The camera does not have a separate battery charger. Like some newer cameras, it uses a USB cable to charge the battery in camera. That means I won’t be able to charge a battery while I’m out shooting. One the plus side, I can charge the camera from outlets on my car and the USB port on my computer.
The OLED display can be washed out in bright light and also has some strange flare problems when shooting into bright light. Luckily the image is not affected, the flare and light streaks can make composing the image a bit difficult.
Movies are limited to 720P, dated by today’s standards. I also prefer the MP4 compression instead of the space hogging AVI Motion JPEG.
While the shooting and focusing speed is pretty snappy, zooming into the image playback is pokey. There is also a second delay when switching between the shooting and playback modes.
You may have noticed that I described the image quality as being nice or decent. Even at ISO 100, the image quality is just a tad short of what the mirrorless cameras can do. For most people the image quality will be fine. But over the years, I’ve gotten increasing picky. Even at the lowest ISO, this is a fine-grained noise at 100%. The colors are also a bit weak, like they are slightly washed out. I need to amp them up more than usual in post processing, like I did here. They don’t have the vibrant colors that I’ve come to expect from the Olympus Pens. You may think that this is to be expected given the smaller sensor but my Panasonic ZR-1, which has even a smaller sensor, has more of a pop to its photos. That camera has an ISO 80 that really looks good. I don’t expect great high ISO quality from point and shoots but I would like to have a really clean image at the base ISO.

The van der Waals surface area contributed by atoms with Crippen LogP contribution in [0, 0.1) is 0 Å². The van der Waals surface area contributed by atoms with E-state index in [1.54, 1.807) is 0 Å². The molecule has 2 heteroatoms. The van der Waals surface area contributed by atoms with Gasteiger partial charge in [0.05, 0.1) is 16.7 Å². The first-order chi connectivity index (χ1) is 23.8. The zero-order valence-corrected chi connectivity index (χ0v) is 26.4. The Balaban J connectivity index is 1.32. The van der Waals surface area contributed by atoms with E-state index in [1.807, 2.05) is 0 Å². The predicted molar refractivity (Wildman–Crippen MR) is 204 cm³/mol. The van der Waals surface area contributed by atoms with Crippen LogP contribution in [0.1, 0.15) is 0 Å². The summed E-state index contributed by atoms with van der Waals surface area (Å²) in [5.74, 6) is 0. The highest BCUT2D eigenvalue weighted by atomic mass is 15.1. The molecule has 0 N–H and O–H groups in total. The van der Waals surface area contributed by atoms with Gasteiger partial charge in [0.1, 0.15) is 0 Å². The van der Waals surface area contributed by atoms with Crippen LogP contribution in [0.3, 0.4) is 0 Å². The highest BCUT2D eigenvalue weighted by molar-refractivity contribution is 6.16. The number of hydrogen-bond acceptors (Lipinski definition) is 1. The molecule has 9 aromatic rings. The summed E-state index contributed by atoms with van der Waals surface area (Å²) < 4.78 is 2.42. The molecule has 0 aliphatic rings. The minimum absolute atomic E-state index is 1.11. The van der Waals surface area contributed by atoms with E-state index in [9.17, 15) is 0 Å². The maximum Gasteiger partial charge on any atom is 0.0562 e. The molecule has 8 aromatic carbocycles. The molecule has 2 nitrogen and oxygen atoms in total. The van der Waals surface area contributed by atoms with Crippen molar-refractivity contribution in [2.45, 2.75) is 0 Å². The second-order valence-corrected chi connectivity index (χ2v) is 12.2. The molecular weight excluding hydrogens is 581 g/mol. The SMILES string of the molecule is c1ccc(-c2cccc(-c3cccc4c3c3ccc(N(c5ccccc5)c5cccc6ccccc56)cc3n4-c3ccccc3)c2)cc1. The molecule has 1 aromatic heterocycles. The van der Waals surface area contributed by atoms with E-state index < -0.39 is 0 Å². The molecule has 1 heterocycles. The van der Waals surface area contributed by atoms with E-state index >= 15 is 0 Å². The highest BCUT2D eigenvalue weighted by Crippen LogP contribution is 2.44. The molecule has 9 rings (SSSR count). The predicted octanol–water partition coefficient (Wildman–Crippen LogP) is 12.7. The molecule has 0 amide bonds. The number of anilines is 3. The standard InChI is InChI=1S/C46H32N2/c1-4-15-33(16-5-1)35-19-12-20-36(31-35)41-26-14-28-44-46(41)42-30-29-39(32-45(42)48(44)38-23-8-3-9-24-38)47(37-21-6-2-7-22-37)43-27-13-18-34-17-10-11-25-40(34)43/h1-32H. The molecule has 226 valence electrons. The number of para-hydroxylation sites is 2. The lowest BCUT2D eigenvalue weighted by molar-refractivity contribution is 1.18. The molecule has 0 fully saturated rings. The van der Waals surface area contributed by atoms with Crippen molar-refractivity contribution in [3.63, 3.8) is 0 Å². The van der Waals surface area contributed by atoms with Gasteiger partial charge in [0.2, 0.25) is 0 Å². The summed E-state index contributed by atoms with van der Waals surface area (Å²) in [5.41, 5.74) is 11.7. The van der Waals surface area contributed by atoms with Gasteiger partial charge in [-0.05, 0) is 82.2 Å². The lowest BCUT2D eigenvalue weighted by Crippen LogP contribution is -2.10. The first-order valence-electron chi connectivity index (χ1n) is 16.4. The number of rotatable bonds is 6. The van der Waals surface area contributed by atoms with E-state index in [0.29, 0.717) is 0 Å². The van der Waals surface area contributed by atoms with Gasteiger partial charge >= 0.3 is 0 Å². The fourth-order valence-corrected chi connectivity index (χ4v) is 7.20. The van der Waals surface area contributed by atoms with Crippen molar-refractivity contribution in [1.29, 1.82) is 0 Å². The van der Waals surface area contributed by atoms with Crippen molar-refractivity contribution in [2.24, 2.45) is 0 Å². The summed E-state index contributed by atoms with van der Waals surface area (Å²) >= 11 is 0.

Image quality wise, I feel that I can’t use this camera for “serious” work. It’s a great camera for travel and to shoot interesting compositions on the go. I use it to take snap shots of friends and family. But I feel a bit compromised by the image quality even in the best light. Perhaps that is why I end up converting many of my XZ-1 photos to black and white. I find that the monochrome images have more pop and it may mask some of the minor deficiencies that I find. Not to say great color isn’t possible. I’ve included some of my favorite color images on this post. Keep in mind that I’m being very picky here. More than likely, for most people, they will be happy with the quality.
The most telling thing about the XZ-1 is that I use it constantly. It is small and light enough that I can bring it almost anywhere. And as you can tell from the photos, I do have it with me all the time. It is clearly a point and shoot and its cute white makes it a very non-threatening even approachable camera. It also has enough controls that I can take the kind of pictures that I want. The Panasonic ZR-1, for example, tries to be too smart and it works against experienced photographers. Not so with the Olympus XZ-1. It’s a fun camera to shoot and even with my slight image quality reservations, it makes effective photos — clearly better than most point and shoots. All but the most picky would be quite satisfied.
Back two years ago, when this camera was released, its image quality received high marks. But two years is a long time in technology and improvements have been made by Olympus and the competition. Last year, Olympus released the XZ-2 that seems to address many of my negatives. Amazon’s pricing fluctuates but if you can get the XZ-1 under $300 look into it. It may be worth your consideration.
Click on the photographs to see a larger image and hover over the photos to see the exposure detail. Multiply the focal length by 4.66 to get the 35mm equivalent